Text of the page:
While browsing the “Books for Sale” used book room at our library recently, I discovered a treasure. I didn’t know it at the time, but when I picked up this book and read the back cover, I was intrigued:
“It was the summer on Vliet Street when we all started locking our doors” … Sally O’Malley made a promise to her daddy before he died. She swore she’d look after her sister, Troo. Keep her safe. But like her granny always said, actions speak louder than words. And Sally would have to agree with her. Because during the summer of 1959, the girls’ mother is hospitalized, their stepfather abandons them for a six-pack, and their big sister, Nell, who was left strict instructions to take care of them, is too busy making out with her boyfriend to notice that Sally and Troo are on the loose. And so is a murderer and molester.
Highly imaginative Sally is pretty sure of two things. Who the killer is. And that she’s next on his list. If nobody will believe her, she has no choice but to protect herself and Troo as best she can, relying on her own courage and the kindness of her neighbors.
“Funny, wise and uplifting, “Whistling in the Dark” is a story of two tough and endearing little girls … and of a time not so long ago, when life was not as innocent as it appeared.”
Born and raised in the greater Milwaukee area, the Vliet Street setting instantly caught my attention. Thinking that there could be several Vliet Streets in our nation, I quickly skimmed through a few of the pages and found other clues that confirmed that this is a story that, indeed, takes place in the streets of Milwaukee during the summer of 1959. I saw Washington Park mentioned, Samson, the beloved zoo gorilla, the Milwaukee Braves baseball team. Now, even though I wasn’t born in 1959, I didn’t need to be Sherlock Holmes to realize that I had stumbled onto gold!
My mother moved from a farming community to Milwaukee when she was just a girl. One of her most harrowing tales from that time was a story she shared with all of her own children, as a warning about “the friendly stranger”. Back in those days, children were allowed to roam about more freely than they are today, and one day she and her friend went to the old Milwaukee Public Museum. They were little girls. They soon became aware of a stranger following them around the museum. A tall man was lurking behind them, hiding in the shadows. No matter where they went and how long they stayed there, there he was, hanging back behind them. The girls were terrified, but true to so many bad decisions we make when we’re young, instead of telling an employee what was happening, they ran out together as fast as they could, fortunately leaving the man behind. Children were brought up to not speak unless spoken to in those days and they were afraid a museum guard might not believe them. My mom still got chills when she relayed the story as an adult.
Sally O’Malley faces very similar circumstances in “Whistling in the Dark”. Although she’s only 10 years old, Sally has a lot of wisdom and a great heart, but she also has what is labeled as an overactive imagination and told by a doctor that she needs to stop “being that way”. Medical advice was not the same back then!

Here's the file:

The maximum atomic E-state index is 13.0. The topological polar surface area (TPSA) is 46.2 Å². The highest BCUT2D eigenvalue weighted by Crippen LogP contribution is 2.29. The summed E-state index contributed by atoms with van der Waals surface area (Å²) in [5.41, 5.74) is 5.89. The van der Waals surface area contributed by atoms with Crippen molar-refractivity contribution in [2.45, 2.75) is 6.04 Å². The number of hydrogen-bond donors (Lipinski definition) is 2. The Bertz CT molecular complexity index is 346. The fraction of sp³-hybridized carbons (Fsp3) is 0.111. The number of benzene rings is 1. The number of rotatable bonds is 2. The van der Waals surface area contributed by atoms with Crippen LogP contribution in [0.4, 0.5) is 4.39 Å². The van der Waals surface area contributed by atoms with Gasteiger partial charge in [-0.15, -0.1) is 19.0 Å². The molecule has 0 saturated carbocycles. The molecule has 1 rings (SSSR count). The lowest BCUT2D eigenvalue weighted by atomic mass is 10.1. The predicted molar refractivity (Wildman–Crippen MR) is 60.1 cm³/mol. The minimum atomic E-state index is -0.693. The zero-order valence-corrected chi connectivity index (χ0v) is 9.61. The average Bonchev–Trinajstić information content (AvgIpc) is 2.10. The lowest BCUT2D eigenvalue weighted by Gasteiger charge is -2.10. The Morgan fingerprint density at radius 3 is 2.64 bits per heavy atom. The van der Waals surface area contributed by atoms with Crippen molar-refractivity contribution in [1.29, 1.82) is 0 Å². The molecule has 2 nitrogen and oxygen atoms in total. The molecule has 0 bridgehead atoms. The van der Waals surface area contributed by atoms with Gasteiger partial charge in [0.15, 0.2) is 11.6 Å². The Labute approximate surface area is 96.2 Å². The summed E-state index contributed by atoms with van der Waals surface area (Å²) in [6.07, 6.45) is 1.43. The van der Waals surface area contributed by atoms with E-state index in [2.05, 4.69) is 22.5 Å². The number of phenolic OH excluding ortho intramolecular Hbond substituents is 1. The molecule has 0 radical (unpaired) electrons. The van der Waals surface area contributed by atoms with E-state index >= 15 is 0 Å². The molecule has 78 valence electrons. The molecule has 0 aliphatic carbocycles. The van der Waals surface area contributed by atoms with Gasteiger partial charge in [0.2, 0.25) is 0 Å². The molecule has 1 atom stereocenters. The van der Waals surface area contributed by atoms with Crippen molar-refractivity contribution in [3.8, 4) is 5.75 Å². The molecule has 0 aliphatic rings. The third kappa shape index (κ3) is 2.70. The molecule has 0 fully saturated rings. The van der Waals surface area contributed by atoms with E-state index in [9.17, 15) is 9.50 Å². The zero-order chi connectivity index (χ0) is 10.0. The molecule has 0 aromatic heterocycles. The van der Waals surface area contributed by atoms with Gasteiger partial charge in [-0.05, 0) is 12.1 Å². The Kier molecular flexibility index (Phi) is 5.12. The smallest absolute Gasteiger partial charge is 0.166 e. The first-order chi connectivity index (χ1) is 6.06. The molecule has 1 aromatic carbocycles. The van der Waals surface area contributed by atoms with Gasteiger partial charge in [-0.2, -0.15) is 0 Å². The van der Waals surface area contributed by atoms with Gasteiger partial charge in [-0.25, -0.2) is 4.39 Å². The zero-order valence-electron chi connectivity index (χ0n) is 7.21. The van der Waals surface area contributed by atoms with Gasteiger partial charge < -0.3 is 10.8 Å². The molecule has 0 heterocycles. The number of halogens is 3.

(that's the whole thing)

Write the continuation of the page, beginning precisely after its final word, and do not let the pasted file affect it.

So when, after a series of events, some heartbreaking, others scary and sad, Sally finds herself being followed by someone, she is afraid to report it. They’ll say it’s just her wild imagination, which everyone in the neighborhood knows about. Nevermind that two young girls about her age were found murdered and molested in her neighborhood recently.
This book combines intrigue, suspense, drama and even some humor in an easy to read, page-turning classic. It’ll make you smile, it will make you angry, it will make you sad as well as sending chills down your spine. It also challenges the labels we put on each other; Sally is afraid to share what’s happening to her because of her overly-active imagination “affliction”, Wendy has Downs Syndrome, so she’s written off by many in the community, Mary has told some lies and is a schemer, and therefore is never to be believed again. The author, Lesley Kagen, does a beautiful job of compelling us to look behind the labels and discover some fascinating people. I literally couldn’t put the book down and read well into the wee hours of the morning. It should be noted that as of the time of the writing, this talented author was a local gal, living in Mequon, Wisconsin. Although many times I don’t bother to read the conversation with the author at the end of a book, this time I did and was fascinated to learn about the inspirations behind the story and the characters, as well.
Admittedly for me the tie-in with my mom’s own experience in Milwaukee as a child, the fact that my grandparents lived near this neighborhood, my brothers grew up as huge Braves fans and I personally have fond memories of Samson, the powerful gorilla and his eyes that seemed to penetrate my soul, made this a must read. If you like suspense, and if you have ties to mid-century Milwaukee, this book is for you, too. Even if you have no ties to Milwaukee, “Whistling in the Dark” is a great read and available in our library system.